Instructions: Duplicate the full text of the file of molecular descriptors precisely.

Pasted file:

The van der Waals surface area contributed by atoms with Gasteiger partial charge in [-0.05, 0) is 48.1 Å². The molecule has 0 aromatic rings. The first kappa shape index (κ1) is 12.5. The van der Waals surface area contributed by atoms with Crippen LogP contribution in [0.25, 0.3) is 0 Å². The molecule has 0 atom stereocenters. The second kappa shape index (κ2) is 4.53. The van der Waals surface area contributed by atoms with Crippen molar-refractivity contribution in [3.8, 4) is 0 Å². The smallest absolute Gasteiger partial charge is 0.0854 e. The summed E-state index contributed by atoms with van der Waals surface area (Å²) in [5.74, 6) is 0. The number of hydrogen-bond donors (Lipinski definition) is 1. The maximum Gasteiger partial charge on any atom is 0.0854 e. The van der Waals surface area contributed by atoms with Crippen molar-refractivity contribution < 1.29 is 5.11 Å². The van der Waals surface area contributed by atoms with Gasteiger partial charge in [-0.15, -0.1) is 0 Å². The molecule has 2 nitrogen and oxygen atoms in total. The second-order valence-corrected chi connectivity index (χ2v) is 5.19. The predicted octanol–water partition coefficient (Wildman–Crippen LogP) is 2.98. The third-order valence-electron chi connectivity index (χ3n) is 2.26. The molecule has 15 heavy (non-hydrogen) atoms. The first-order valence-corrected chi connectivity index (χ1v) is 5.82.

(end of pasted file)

The van der Waals surface area contributed by atoms with Gasteiger partial charge in [-0.05, 0) is 48.1 Å². The molecule has 0 aromatic rings. The first kappa shape index (κ1) is 12.5. The van der Waals surface area contributed by atoms with Crippen LogP contribution in [0.25, 0.3) is 0 Å². The molecule has 0 atom stereocenters. The second kappa shape index (κ2) is 4.53. The van der Waals surface area contributed by atoms with Crippen molar-refractivity contribution in [3.8, 4) is 0 Å². The smallest absolute Gasteiger partial charge is 0.0854 e. The summed E-state index contributed by atoms with van der Waals surface area (Å²) in [5.74, 6) is 0. The number of hydrogen-bond donors (Lipinski definition) is 1. The maximum Gasteiger partial charge on any atom is 0.0854 e. The van der Waals surface area contributed by atoms with Crippen molar-refractivity contribution < 1.29 is 5.11 Å². The van der Waals surface area contributed by atoms with Gasteiger partial charge in [-0.15, -0.1) is 0 Å². The molecule has 2 nitrogen and oxygen atoms in total. The second-order valence-corrected chi connectivity index (χ2v) is 5.19. The predicted octanol–water partition coefficient (Wildman–Crippen LogP) is 2.98. The third-order valence-electron chi connectivity index (χ3n) is 2.26. The molecule has 15 heavy (non-hydrogen) atoms. The first-order valence-corrected chi connectivity index (χ1v) is 5.82.